The leader of an Iran-backed US embassy siege in Baghdad was welcomed to the White House by Barack Obama eight years ago before becoming Tehran’s ‘point man’ in Iraq.
Hadi al Amiri joined Iraq’s then-Prime Minister Nouri al-Maliki as his Minister for Transport when he stood in the Oval Office in December 2011.
On Tuesday, he was outside the US embassy in Baghdad when it was breached and set alight by pro-Iran members of Kataeb Hezbollah, and other militia of Iraq’s government-sanctioned Popular Mobilization Forces (PMF).
As Commander of the Badr Corps, an Iranian vassal within the PMF, Amiri’s men helped the US in their fight against ISIS in 2014 and 2015.
But a recent spate of missile attacks by the Kataeb Hezbollah branch of the PMF, climaxing last week when a US contractor was killed in an assault on a US base, has revealed that Washington’s friends in the region can soon become enemies.
President Donald Trump ordered USAF jets to decimate Kataeb Hezbollah bases and 25 were killed on Sunday night. Thousands flocked to funerals for the fighters in the Iraqi capital on Tuesday and afterwards they rushed the heavily fortified ‘Green Zone’ and stormed the US embassy.
The man referred to as an ‘Iranian proxy’ by US Secretary of State Mike Pompeo on New Year’s Eve, was the source of ‘grave concern’ to Republican lawmakers when he sat with Obama in the Oval Office in 2011.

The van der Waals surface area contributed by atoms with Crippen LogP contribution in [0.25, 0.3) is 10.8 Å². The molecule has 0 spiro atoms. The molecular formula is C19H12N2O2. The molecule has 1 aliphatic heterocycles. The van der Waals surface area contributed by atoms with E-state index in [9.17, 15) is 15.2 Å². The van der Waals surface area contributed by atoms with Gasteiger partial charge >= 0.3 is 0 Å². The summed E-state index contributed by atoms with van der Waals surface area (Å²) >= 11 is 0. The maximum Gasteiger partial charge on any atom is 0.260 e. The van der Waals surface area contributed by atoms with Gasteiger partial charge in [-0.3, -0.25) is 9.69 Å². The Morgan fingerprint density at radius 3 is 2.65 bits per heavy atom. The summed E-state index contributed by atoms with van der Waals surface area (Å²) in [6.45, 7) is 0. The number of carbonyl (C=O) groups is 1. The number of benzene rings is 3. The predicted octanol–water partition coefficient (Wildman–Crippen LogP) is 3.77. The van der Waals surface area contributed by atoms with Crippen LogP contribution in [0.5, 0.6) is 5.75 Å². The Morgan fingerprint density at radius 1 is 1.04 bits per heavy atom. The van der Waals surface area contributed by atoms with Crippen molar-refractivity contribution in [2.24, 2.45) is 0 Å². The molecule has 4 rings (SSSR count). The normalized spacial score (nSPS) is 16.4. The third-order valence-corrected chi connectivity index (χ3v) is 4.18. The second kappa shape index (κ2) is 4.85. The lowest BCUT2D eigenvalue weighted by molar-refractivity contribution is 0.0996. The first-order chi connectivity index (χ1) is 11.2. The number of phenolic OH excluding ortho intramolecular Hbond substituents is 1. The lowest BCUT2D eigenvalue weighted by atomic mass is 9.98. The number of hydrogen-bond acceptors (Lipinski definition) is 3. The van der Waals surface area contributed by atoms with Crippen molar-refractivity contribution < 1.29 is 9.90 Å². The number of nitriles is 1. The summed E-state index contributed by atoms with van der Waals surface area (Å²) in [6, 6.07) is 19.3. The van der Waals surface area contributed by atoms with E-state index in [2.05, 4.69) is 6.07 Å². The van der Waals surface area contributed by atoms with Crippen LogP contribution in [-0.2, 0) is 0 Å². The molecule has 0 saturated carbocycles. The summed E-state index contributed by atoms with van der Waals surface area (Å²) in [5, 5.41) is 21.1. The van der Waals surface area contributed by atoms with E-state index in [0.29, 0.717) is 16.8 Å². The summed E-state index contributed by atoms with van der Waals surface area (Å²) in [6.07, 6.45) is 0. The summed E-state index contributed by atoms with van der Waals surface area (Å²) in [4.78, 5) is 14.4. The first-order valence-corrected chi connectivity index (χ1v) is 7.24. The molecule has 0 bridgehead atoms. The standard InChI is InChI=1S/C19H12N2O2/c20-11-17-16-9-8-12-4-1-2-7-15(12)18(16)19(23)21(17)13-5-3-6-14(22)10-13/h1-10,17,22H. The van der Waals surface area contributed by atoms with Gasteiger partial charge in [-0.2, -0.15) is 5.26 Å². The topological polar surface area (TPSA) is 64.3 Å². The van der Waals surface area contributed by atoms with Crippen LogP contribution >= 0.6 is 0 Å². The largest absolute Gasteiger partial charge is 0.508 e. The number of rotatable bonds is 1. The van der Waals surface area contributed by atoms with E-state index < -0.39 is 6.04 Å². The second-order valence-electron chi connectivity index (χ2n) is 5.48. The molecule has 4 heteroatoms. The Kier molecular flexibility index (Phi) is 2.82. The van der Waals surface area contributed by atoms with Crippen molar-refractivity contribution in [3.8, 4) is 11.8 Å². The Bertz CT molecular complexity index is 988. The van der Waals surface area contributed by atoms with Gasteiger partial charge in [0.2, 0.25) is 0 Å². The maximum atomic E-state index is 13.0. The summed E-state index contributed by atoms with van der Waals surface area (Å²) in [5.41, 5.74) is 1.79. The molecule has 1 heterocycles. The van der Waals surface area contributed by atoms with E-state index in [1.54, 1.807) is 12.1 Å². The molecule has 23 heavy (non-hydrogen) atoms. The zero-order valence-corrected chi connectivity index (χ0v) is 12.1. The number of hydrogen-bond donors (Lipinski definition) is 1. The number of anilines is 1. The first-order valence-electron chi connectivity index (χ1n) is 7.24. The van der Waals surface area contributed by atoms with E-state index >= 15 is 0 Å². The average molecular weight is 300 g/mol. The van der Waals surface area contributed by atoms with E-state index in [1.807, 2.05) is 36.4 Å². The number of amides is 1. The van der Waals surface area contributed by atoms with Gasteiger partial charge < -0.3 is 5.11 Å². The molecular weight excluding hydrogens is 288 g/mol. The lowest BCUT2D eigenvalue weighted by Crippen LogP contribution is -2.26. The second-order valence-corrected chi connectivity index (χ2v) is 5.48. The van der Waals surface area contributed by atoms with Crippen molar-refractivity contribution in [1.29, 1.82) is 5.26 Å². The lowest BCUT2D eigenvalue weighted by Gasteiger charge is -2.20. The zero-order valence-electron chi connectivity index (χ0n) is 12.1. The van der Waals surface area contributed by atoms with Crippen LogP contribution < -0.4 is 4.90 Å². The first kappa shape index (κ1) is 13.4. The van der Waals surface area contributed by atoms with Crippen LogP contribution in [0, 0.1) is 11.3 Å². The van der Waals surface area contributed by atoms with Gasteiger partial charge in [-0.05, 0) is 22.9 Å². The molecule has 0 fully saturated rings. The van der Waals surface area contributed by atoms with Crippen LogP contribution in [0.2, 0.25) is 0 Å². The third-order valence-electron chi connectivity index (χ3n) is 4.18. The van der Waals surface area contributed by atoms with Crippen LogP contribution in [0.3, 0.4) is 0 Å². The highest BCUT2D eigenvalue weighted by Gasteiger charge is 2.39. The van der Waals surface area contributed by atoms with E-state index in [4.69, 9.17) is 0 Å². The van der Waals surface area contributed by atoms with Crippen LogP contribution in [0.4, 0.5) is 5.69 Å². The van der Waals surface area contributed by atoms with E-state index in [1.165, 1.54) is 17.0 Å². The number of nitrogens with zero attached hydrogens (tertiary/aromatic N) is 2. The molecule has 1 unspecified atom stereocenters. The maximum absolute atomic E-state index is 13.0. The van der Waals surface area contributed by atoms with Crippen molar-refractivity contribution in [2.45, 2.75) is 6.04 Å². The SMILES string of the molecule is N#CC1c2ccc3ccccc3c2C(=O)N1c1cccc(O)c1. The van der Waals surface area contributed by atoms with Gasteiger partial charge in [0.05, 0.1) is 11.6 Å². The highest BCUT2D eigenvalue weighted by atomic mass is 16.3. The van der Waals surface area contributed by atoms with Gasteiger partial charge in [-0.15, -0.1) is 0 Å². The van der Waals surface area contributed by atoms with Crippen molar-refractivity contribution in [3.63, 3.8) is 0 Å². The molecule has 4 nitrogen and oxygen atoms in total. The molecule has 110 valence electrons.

President Obama sitting alongside Iraq’s then-Prime Minister Nouri al-Maliki in the Oval Office of the White House in December 2011. Hadi al Amiri, who led a pro-Iran siege on the US embassy in Baghdad on Tuesday stands behind the sofa wearing a blue tie as part of Maliki’s delegation
Prime Minister Nouri al-Maliki of Iraq and United States President Barack Obama (seated behind lamp) US President Barack Obama meets Prime Minister Nouri al-Maliki of Iraq at the Oval Office on December 12, 2011. Hadi al Amiri is seen behind the sofa, wearing a blue tie.
Hadi Al-Ameri Commander of Badr Corps and Sheikh Qais al-Khazali Presence of Asaeb Ahl al-Haq in front of US Embassy. Top brass of pro-Iran militia led their men to the gates of the US embassy, breaching the secure ‘Green Zone’
Demonstrators react as tear gas is fired down by US soldiers on the rooftop of the compound after they stormed through the main gate
Amiri would have been well known to the CIA as the former commander of the Badr Corps – a role which he has since taken back up after they cut ties with the Supreme Council for Islamic Revolution in Iraq (SCIRI).